The second set of challenges relate to capacity issues. In terms of diplomatic resources and technical expertise, despite the requirements of the PSC Protocol for member States to be in good standing and to have the capacity to shoulder the responsibilities of membership, a number of states still lack the required staff complement and technical expertise at the AU headquarters and the material capacity to effectively support the implementation of the decisions of the PSC. A number of member States also lack the required technical expertise that provide dedicated analysis for and follow up on the activities of the PSC. Similarly, the size and technical capacity of the AU Commission (AUC) is inadequate to support the PSC in all aspects of its mandate. Additionally, there are several subsidiary bodies of the PSC that are not operationalized. There is also the perennial issue of the mismatch between the diplomatic, logistic, technical and financial resources that the AU and its member States are willing to commit and what the implementation of the decisions of the PSC requires.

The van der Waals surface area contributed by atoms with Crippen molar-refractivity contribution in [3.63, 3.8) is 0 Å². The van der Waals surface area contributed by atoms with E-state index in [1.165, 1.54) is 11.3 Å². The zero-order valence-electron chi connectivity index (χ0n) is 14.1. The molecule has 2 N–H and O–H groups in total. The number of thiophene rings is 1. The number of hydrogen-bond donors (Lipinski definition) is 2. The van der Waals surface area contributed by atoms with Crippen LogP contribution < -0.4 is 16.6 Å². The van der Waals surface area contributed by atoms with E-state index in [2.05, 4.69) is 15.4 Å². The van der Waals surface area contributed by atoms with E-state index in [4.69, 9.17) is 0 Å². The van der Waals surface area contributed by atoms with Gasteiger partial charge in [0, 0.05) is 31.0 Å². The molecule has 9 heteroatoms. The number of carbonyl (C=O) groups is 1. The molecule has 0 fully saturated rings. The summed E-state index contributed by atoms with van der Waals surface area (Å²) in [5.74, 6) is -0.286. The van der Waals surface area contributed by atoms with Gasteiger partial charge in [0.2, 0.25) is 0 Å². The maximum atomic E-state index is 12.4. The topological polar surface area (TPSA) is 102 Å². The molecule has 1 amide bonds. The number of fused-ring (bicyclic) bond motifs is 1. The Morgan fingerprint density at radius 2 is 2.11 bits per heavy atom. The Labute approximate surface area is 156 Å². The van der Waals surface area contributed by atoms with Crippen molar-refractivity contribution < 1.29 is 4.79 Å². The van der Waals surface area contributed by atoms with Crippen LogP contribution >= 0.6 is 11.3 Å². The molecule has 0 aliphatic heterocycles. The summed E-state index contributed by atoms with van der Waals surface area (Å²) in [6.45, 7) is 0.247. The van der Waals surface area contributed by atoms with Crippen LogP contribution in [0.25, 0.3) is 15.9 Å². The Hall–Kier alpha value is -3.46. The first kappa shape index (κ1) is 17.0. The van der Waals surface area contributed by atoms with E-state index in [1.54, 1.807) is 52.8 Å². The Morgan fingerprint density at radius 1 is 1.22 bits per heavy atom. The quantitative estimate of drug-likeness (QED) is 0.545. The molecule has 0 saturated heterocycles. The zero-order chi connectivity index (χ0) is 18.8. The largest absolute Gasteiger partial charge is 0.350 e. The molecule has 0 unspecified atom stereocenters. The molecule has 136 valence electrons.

The PSC also faces political challenges. Despite the fact that member States of the AU made commitments under various AU instruments including the AU Constitutive Act and the Protocol Establishing the PSC, on various occasions the pursuit of national policy interests in member States engagement on peace and security issues without due regard to AU policy and normative requirements undermined PSC’s efforts and frustrated the emergence of timely and robust response. Recently, this has led to major retrogression when the PSC failed to uphold its zero tolerance policy for military seizure of power, severely denting its credibility as far as the application of AU’s norm banning unconstitutional changes of government is concerned. Additionally, there is a trend of States invoking sovereignty for blocking or resisting the role of the PSC as witnessed during the previous few years and in the course of this year.

The other set of challenges lie in the realm of policy and operational coordination between the PSC and regional economic communities and/or mechanisms (RECs/RMs). The AU and RECs/RMs have experienced increasing interaction punctuated by tension over the leadership of, and division of responsibility in, the management of various crises.

As it did during the 10th anniversary of the PSC, it is anticipated that the PSC will issue a communique. The communique is expected to acknowledge the progress registered in the execution of the mandate of the PSC. It is also expected to set out proposals for addressing the challenges that the PSC faces in dealing with the peace and security challenges of the continent, including those outlined above.